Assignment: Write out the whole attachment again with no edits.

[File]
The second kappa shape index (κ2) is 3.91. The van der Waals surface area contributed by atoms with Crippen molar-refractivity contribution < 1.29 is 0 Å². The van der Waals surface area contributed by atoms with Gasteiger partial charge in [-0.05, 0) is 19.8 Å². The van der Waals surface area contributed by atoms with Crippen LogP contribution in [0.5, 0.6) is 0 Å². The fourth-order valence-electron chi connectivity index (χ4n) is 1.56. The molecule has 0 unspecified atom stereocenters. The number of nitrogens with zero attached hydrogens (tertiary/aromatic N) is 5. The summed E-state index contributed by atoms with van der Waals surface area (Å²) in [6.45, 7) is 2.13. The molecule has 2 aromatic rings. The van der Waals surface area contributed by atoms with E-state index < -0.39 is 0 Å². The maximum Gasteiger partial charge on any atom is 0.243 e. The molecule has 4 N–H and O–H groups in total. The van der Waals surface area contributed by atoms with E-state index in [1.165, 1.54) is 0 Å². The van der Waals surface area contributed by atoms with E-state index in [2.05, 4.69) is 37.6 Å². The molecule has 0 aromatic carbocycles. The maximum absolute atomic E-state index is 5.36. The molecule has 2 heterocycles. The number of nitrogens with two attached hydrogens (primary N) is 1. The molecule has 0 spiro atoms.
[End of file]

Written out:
The second kappa shape index (κ2) is 3.91. The van der Waals surface area contributed by atoms with Crippen molar-refractivity contribution < 1.29 is 0 Å². The van der Waals surface area contributed by atoms with Gasteiger partial charge in [-0.05, 0) is 19.8 Å². The van der Waals surface area contributed by atoms with Crippen LogP contribution in [0.5, 0.6) is 0 Å². The fourth-order valence-electron chi connectivity index (χ4n) is 1.56. The molecule has 0 unspecified atom stereocenters. The number of nitrogens with zero attached hydrogens (tertiary/aromatic N) is 5. The summed E-state index contributed by atoms with van der Waals surface area (Å²) in [6.45, 7) is 2.13. The molecule has 2 aromatic rings. The van der Waals surface area contributed by atoms with E-state index < -0.39 is 0 Å². The maximum Gasteiger partial charge on any atom is 0.243 e. The molecule has 4 N–H and O–H groups in total. The van der Waals surface area contributed by atoms with E-state index in [1.165, 1.54) is 0 Å². The van der Waals surface area contributed by atoms with E-state index in [2.05, 4.69) is 37.6 Å². The molecule has 0 aromatic carbocycles. The maximum absolute atomic E-state index is 5.36. The molecule has 2 heterocycles. The number of nitrogens with two attached hydrogens (primary N) is 1. The molecule has 0 spiro atoms.